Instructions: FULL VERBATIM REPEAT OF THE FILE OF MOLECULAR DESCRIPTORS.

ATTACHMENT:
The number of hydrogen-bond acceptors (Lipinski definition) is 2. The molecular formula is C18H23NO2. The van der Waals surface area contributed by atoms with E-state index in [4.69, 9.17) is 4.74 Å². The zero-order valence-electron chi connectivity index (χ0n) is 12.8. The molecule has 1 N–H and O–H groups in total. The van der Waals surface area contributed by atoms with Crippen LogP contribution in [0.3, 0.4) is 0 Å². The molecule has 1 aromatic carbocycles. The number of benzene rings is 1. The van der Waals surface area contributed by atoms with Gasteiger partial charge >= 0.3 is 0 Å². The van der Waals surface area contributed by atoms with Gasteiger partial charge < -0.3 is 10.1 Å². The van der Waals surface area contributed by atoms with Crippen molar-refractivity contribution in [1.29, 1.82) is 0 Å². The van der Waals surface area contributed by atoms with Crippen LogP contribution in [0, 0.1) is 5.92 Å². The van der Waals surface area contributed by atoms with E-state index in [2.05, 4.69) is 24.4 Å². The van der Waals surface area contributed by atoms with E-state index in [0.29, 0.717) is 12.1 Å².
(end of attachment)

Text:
The number of hydrogen-bond acceptors (Lipinski definition) is 2. The molecular formula is C18H23NO2. The van der Waals surface area contributed by atoms with E-state index in [4.69, 9.17) is 4.74 Å². The zero-order valence-electron chi connectivity index (χ0n) is 12.8. The molecule has 1 N–H and O–H groups in total. The van der Waals surface area contributed by atoms with Crippen LogP contribution in [0.3, 0.4) is 0 Å². The molecule has 1 aromatic carbocycles. The number of benzene rings is 1. The van der Waals surface area contributed by atoms with Gasteiger partial charge >= 0.3 is 0 Å². The van der Waals surface area contributed by atoms with Gasteiger partial charge < -0.3 is 10.1 Å². The van der Waals surface area contributed by atoms with Crippen molar-refractivity contribution in [1.29, 1.82) is 0 Å². The van der Waals surface area contributed by atoms with Crippen LogP contribution in [0, 0.1) is 5.92 Å². The van der Waals surface area contributed by atoms with E-state index in [2.05, 4.69) is 24.4 Å². The van der Waals surface area contributed by atoms with E-state index in [0.29, 0.717) is 12.1 Å².